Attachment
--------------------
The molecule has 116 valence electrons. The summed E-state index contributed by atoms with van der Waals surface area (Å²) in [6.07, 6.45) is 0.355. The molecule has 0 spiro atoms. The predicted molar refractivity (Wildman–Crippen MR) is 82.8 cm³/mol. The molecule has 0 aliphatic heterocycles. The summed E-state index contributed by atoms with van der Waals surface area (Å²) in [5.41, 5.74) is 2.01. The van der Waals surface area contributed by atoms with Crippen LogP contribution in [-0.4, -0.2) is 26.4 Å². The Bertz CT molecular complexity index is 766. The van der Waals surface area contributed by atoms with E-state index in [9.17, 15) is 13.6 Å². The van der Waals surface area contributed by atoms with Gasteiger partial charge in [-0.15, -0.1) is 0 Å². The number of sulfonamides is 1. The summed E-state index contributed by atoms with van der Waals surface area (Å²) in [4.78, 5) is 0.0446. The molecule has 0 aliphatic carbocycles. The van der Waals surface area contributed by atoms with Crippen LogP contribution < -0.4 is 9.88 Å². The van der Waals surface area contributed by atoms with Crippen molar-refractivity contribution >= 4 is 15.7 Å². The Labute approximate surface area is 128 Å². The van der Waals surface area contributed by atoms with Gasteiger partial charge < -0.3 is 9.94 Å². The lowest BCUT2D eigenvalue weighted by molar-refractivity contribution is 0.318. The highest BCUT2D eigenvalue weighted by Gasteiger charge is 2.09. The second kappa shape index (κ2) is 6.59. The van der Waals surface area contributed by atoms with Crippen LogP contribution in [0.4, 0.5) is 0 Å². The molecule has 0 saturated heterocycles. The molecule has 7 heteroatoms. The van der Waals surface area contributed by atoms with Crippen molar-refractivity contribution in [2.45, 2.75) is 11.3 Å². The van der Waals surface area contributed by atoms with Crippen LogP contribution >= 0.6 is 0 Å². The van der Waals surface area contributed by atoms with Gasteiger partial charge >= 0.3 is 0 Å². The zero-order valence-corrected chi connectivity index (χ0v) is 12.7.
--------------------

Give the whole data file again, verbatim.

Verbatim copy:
The molecule has 116 valence electrons. The summed E-state index contributed by atoms with van der Waals surface area (Å²) in [6.07, 6.45) is 0.355. The molecule has 0 spiro atoms. The predicted molar refractivity (Wildman–Crippen MR) is 82.8 cm³/mol. The molecule has 0 aliphatic heterocycles. The summed E-state index contributed by atoms with van der Waals surface area (Å²) in [5.41, 5.74) is 2.01. The van der Waals surface area contributed by atoms with Crippen LogP contribution in [-0.4, -0.2) is 26.4 Å². The Bertz CT molecular complexity index is 766. The van der Waals surface area contributed by atoms with E-state index in [9.17, 15) is 13.6 Å². The van der Waals surface area contributed by atoms with Gasteiger partial charge in [-0.15, -0.1) is 0 Å². The number of sulfonamides is 1. The summed E-state index contributed by atoms with van der Waals surface area (Å²) in [4.78, 5) is 0.0446. The molecule has 0 aliphatic carbocycles. The van der Waals surface area contributed by atoms with Crippen LogP contribution < -0.4 is 9.88 Å². The van der Waals surface area contributed by atoms with Crippen molar-refractivity contribution >= 4 is 15.7 Å². The Labute approximate surface area is 128 Å². The van der Waals surface area contributed by atoms with Gasteiger partial charge < -0.3 is 9.94 Å². The lowest BCUT2D eigenvalue weighted by molar-refractivity contribution is 0.318. The highest BCUT2D eigenvalue weighted by Gasteiger charge is 2.09. The second kappa shape index (κ2) is 6.59. The van der Waals surface area contributed by atoms with Crippen LogP contribution in [0.4, 0.5) is 0 Å². The molecule has 0 saturated heterocycles. The molecule has 7 heteroatoms. The van der Waals surface area contributed by atoms with Crippen molar-refractivity contribution in [2.45, 2.75) is 11.3 Å². The van der Waals surface area contributed by atoms with Crippen LogP contribution >= 0.6 is 0 Å². The van der Waals surface area contributed by atoms with Gasteiger partial charge >= 0.3 is 0 Å². The zero-order valence-corrected chi connectivity index (χ0v) is 12.7.